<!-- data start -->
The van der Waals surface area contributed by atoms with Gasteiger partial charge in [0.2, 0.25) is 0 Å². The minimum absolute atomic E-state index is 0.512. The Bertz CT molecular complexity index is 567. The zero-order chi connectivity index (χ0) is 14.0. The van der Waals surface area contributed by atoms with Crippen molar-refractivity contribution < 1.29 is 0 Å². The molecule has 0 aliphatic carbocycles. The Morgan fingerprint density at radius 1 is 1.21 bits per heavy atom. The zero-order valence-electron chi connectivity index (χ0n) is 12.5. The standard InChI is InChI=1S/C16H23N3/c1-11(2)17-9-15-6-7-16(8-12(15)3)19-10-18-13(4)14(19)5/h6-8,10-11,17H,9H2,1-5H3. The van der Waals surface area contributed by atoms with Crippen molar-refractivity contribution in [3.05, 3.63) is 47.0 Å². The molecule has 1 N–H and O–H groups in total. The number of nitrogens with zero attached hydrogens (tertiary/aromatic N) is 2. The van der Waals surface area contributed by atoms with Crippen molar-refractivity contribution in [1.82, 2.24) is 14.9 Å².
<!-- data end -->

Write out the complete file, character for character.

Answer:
The van der Waals surface area contributed by atoms with Gasteiger partial charge in [0.2, 0.25) is 0 Å². The minimum absolute atomic E-state index is 0.512. The Bertz CT molecular complexity index is 567. The zero-order chi connectivity index (χ0) is 14.0. The van der Waals surface area contributed by atoms with Crippen molar-refractivity contribution < 1.29 is 0 Å². The molecule has 0 aliphatic carbocycles. The Morgan fingerprint density at radius 1 is 1.21 bits per heavy atom. The zero-order valence-electron chi connectivity index (χ0n) is 12.5. The standard InChI is InChI=1S/C16H23N3/c1-11(2)17-9-15-6-7-16(8-12(15)3)19-10-18-13(4)14(19)5/h6-8,10-11,17H,9H2,1-5H3. The van der Waals surface area contributed by atoms with Crippen molar-refractivity contribution in [3.05, 3.63) is 47.0 Å². The molecule has 1 N–H and O–H groups in total. The number of nitrogens with zero attached hydrogens (tertiary/aromatic N) is 2. The van der Waals surface area contributed by atoms with Crippen molar-refractivity contribution in [1.82, 2.24) is 14.9 Å².